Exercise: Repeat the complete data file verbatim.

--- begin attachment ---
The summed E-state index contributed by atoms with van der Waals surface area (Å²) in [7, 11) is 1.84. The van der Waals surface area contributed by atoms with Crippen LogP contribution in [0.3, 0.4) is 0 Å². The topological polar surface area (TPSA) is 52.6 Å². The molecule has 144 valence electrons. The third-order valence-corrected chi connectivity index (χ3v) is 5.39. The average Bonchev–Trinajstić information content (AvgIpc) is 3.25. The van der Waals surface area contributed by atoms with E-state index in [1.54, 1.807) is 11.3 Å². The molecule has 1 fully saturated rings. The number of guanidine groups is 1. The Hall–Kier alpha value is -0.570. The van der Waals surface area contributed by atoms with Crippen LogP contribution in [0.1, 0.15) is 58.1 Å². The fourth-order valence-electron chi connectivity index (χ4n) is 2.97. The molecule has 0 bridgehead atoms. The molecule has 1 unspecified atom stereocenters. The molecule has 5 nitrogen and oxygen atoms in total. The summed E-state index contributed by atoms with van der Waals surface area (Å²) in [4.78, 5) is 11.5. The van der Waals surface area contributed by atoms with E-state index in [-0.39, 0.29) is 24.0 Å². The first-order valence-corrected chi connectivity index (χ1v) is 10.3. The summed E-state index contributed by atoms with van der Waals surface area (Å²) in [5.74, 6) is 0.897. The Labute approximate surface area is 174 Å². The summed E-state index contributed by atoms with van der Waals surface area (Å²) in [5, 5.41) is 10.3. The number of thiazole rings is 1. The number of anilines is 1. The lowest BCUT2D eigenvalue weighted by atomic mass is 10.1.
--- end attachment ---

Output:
The summed E-state index contributed by atoms with van der Waals surface area (Å²) in [7, 11) is 1.84. The van der Waals surface area contributed by atoms with Crippen LogP contribution in [0.3, 0.4) is 0 Å². The topological polar surface area (TPSA) is 52.6 Å². The molecule has 144 valence electrons. The third-order valence-corrected chi connectivity index (χ3v) is 5.39. The average Bonchev–Trinajstić information content (AvgIpc) is 3.25. The van der Waals surface area contributed by atoms with E-state index in [1.54, 1.807) is 11.3 Å². The molecule has 1 fully saturated rings. The number of guanidine groups is 1. The Hall–Kier alpha value is -0.570. The van der Waals surface area contributed by atoms with Crippen LogP contribution in [0.1, 0.15) is 58.1 Å². The fourth-order valence-electron chi connectivity index (χ4n) is 2.97. The molecule has 0 bridgehead atoms. The molecule has 1 unspecified atom stereocenters. The molecule has 5 nitrogen and oxygen atoms in total. The summed E-state index contributed by atoms with van der Waals surface area (Å²) in [4.78, 5) is 11.5. The van der Waals surface area contributed by atoms with E-state index in [-0.39, 0.29) is 24.0 Å². The first-order valence-corrected chi connectivity index (χ1v) is 10.3. The summed E-state index contributed by atoms with van der Waals surface area (Å²) in [5.74, 6) is 0.897. The Labute approximate surface area is 174 Å². The summed E-state index contributed by atoms with van der Waals surface area (Å²) in [5, 5.41) is 10.3. The number of thiazole rings is 1. The number of anilines is 1. The lowest BCUT2D eigenvalue weighted by atomic mass is 10.1.